Alexander Fraser Tytler Quotes | Quotes by Alexander Fraser Tytler

1It is not, perhaps, unreasonable to conclude, that a pure and perfect democracy is a thing not attainable by man, constituted as he is of contending elements of vice and virtue, and ever mainly influenced by the predominant principle of self-interest. It may, indeed, be confidently asserted, that there never was that government called a republic, which was not ultimately ruled by a single will, and, therefore, (however bold may seem the paradox,) virtually and substantially a monarchy.

2No republic has long outlived the discovery by a majority of its people that they could vote themselves largesse from the public treasury.

3A democracy cannot exist as a permanent form of government. It can only exist until a majority of voters discover that they can vote themselves largess out of the public treasury.

4The average age of the world's great civilizations has been two hundred years. These nations have progressed through the following sequence: from bondage to spiritual faith, from spiritual faith to great courage, from courage to liberty, from liberty to abundance, from abundance to selfishness, from selfishness to complacency from complacency to apathy, from apathy to dependency, from dependency back to bondage.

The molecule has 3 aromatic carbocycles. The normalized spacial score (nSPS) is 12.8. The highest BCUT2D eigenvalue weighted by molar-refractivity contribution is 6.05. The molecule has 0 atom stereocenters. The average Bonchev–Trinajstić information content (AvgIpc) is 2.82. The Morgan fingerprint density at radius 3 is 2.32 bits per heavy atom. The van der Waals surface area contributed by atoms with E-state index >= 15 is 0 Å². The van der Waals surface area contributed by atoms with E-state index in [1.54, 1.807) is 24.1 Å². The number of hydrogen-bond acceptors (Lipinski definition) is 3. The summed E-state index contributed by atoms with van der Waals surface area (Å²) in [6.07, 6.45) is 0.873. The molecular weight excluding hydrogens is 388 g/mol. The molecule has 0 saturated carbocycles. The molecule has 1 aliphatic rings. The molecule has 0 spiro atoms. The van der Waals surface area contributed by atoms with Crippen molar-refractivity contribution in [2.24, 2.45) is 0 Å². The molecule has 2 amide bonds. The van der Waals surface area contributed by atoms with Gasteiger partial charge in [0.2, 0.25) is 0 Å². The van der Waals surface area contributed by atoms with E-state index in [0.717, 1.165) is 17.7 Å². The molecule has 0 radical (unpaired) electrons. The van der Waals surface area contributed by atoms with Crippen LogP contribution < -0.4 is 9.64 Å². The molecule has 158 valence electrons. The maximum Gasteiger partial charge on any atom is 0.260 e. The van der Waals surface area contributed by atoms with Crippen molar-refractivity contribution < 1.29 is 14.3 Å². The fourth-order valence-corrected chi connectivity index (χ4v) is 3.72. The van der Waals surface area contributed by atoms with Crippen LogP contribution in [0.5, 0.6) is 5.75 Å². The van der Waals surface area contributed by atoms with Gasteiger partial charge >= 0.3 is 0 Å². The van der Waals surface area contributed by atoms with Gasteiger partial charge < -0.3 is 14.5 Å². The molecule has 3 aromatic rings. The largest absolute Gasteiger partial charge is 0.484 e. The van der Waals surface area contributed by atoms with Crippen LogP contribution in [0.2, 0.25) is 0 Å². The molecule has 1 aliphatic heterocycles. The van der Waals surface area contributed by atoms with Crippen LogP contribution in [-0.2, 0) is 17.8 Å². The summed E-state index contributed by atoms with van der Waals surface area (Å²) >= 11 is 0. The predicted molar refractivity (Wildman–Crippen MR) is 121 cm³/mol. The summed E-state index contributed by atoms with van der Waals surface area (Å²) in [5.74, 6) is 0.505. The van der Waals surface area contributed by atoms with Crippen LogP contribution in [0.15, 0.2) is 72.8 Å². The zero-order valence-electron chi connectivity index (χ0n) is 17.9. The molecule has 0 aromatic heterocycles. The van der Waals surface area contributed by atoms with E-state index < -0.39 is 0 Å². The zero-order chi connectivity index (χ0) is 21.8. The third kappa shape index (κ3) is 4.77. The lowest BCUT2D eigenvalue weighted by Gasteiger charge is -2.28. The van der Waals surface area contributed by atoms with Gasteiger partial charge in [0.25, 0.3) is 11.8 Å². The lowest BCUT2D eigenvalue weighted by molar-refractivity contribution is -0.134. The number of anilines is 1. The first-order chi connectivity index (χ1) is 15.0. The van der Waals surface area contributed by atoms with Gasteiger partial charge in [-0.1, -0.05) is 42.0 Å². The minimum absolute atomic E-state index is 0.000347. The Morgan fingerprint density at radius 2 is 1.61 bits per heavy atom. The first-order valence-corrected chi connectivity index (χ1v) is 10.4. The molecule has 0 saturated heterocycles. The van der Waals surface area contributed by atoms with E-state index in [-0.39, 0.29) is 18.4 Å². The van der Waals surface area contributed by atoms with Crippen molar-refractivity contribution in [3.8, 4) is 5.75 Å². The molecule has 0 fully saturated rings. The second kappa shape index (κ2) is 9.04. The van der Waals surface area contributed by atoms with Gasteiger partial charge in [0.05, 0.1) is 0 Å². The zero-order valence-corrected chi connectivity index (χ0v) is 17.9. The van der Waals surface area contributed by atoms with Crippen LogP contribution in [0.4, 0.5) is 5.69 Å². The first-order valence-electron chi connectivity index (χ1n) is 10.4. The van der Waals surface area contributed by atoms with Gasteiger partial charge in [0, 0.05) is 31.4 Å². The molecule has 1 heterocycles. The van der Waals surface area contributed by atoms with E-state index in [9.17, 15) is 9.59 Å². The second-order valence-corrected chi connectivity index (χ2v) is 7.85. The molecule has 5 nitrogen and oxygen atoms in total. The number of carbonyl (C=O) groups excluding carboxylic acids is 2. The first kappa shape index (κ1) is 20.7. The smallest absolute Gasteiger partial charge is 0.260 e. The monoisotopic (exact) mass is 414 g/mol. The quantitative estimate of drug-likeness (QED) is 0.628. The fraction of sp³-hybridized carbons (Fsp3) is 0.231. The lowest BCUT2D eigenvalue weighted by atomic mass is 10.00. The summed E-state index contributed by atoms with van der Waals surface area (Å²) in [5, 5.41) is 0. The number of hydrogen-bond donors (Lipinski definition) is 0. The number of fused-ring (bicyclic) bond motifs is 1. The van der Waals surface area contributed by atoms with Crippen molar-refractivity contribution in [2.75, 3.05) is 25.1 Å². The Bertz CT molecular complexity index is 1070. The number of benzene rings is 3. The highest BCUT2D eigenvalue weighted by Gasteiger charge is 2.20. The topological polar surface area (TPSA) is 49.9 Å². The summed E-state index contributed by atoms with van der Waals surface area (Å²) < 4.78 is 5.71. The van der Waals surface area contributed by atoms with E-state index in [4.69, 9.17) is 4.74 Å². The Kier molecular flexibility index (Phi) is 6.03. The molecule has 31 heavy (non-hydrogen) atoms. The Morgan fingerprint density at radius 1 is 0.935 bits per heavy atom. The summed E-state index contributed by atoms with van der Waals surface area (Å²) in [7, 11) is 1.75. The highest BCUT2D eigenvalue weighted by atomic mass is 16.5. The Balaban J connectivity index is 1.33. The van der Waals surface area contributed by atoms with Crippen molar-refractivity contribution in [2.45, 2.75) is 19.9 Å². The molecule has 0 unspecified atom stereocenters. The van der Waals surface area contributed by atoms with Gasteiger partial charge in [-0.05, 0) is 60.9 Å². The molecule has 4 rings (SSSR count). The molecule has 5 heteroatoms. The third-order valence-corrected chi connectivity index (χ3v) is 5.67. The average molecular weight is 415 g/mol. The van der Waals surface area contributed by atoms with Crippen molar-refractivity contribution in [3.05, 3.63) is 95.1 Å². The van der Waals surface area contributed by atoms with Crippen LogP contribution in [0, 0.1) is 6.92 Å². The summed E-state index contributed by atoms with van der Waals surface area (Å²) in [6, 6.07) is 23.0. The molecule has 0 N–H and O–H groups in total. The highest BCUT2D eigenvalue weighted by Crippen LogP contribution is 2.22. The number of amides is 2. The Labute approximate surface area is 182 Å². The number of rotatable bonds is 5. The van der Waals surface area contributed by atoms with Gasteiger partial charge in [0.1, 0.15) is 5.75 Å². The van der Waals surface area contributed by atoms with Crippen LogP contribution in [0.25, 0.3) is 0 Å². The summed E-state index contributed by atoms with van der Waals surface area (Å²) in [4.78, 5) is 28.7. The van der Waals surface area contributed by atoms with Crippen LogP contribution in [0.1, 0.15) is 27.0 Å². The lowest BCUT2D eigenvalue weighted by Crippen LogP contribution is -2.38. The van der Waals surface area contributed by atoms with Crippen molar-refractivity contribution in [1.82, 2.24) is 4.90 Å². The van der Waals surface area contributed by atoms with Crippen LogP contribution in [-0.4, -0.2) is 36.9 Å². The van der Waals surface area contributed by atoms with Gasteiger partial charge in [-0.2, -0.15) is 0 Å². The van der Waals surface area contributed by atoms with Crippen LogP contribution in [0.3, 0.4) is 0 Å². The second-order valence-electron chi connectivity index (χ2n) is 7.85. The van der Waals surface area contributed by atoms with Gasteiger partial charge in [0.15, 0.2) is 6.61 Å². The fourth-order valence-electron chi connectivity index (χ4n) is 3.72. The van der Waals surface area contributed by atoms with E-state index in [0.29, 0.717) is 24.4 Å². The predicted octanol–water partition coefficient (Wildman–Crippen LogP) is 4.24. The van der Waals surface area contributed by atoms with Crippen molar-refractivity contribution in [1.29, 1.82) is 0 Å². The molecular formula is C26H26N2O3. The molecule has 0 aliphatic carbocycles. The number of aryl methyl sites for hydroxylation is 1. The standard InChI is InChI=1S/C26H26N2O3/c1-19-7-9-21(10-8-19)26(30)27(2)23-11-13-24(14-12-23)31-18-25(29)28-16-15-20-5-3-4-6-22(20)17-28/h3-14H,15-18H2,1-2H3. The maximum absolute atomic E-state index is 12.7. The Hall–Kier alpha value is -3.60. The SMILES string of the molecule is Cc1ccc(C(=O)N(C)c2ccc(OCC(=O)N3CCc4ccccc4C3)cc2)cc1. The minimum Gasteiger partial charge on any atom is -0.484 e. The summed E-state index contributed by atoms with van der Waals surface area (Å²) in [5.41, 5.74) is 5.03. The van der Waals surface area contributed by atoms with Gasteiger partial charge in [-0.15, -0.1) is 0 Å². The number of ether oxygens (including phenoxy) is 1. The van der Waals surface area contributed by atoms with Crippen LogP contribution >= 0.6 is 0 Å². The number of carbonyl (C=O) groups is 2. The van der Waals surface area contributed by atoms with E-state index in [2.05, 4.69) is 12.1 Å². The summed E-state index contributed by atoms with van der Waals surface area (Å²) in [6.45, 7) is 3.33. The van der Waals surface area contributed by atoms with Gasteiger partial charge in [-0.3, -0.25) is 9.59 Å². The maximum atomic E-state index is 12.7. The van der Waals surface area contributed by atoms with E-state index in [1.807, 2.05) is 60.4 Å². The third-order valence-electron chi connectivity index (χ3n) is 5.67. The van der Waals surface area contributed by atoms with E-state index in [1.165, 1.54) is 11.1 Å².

Alexander Fraser Tytler Quotes

5Democracy cannot exist as a permanent form of government. It can only exist until the voters discover they can vote themselves largesse out of the public treasure. From that moment on, the majority always votes for the candidate promising the most benefit from the public treasury, with the result that democracy always collapses over a loose fiscal policy, always to be followed by a dictatorship, and then a monarchy.